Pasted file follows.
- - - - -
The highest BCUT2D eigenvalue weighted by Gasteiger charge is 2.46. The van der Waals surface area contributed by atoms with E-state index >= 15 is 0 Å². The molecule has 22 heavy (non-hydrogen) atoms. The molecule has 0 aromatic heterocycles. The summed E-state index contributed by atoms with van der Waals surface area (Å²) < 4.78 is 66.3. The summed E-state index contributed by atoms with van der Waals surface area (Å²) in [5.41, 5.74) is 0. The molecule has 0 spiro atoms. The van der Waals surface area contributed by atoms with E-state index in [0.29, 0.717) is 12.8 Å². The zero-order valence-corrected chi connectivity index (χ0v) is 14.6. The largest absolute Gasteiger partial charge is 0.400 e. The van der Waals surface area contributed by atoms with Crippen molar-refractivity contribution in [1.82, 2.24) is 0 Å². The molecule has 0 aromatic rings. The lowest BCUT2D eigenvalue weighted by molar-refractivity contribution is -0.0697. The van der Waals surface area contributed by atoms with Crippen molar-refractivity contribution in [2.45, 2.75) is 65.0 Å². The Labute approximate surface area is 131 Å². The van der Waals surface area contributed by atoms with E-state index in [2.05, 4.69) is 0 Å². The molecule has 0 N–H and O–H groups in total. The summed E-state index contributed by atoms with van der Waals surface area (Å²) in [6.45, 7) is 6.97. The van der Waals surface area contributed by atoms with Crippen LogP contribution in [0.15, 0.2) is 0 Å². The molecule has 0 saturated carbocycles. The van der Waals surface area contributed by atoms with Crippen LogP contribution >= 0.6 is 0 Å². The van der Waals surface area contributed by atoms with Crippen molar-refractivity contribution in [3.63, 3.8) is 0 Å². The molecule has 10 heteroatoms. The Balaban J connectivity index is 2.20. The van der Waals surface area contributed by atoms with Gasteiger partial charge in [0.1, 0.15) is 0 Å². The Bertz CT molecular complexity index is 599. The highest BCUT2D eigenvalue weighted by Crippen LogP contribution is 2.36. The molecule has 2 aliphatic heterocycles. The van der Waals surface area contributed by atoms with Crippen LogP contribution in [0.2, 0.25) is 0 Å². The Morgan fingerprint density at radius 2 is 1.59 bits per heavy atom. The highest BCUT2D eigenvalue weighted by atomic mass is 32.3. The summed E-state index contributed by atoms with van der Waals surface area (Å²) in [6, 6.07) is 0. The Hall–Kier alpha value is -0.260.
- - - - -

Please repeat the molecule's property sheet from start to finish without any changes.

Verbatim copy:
The highest BCUT2D eigenvalue weighted by Gasteiger charge is 2.46. The van der Waals surface area contributed by atoms with E-state index >= 15 is 0 Å². The molecule has 22 heavy (non-hydrogen) atoms. The molecule has 0 aromatic heterocycles. The summed E-state index contributed by atoms with van der Waals surface area (Å²) < 4.78 is 66.3. The summed E-state index contributed by atoms with van der Waals surface area (Å²) in [5.41, 5.74) is 0. The molecule has 0 spiro atoms. The van der Waals surface area contributed by atoms with E-state index in [0.29, 0.717) is 12.8 Å². The zero-order valence-corrected chi connectivity index (χ0v) is 14.6. The largest absolute Gasteiger partial charge is 0.400 e. The van der Waals surface area contributed by atoms with Crippen molar-refractivity contribution in [1.82, 2.24) is 0 Å². The molecule has 0 aromatic rings. The lowest BCUT2D eigenvalue weighted by molar-refractivity contribution is -0.0697. The van der Waals surface area contributed by atoms with Crippen molar-refractivity contribution in [2.45, 2.75) is 65.0 Å². The Labute approximate surface area is 131 Å². The van der Waals surface area contributed by atoms with E-state index in [2.05, 4.69) is 0 Å². The molecule has 0 N–H and O–H groups in total. The summed E-state index contributed by atoms with van der Waals surface area (Å²) in [6.45, 7) is 6.97. The van der Waals surface area contributed by atoms with Crippen LogP contribution in [0.15, 0.2) is 0 Å². The molecule has 0 saturated carbocycles. The van der Waals surface area contributed by atoms with Crippen LogP contribution >= 0.6 is 0 Å². The van der Waals surface area contributed by atoms with Crippen molar-refractivity contribution in [3.63, 3.8) is 0 Å². The molecule has 10 heteroatoms. The Balaban J connectivity index is 2.20. The van der Waals surface area contributed by atoms with Gasteiger partial charge in [0.1, 0.15) is 0 Å². The Bertz CT molecular complexity index is 599. The highest BCUT2D eigenvalue weighted by Crippen LogP contribution is 2.36. The molecule has 2 aliphatic heterocycles. The van der Waals surface area contributed by atoms with Crippen LogP contribution in [0.2, 0.25) is 0 Å². The Morgan fingerprint density at radius 2 is 1.59 bits per heavy atom. The highest BCUT2D eigenvalue weighted by atomic mass is 32.3. The summed E-state index contributed by atoms with van der Waals surface area (Å²) in [6, 6.07) is 0. The Hall–Kier alpha value is -0.260.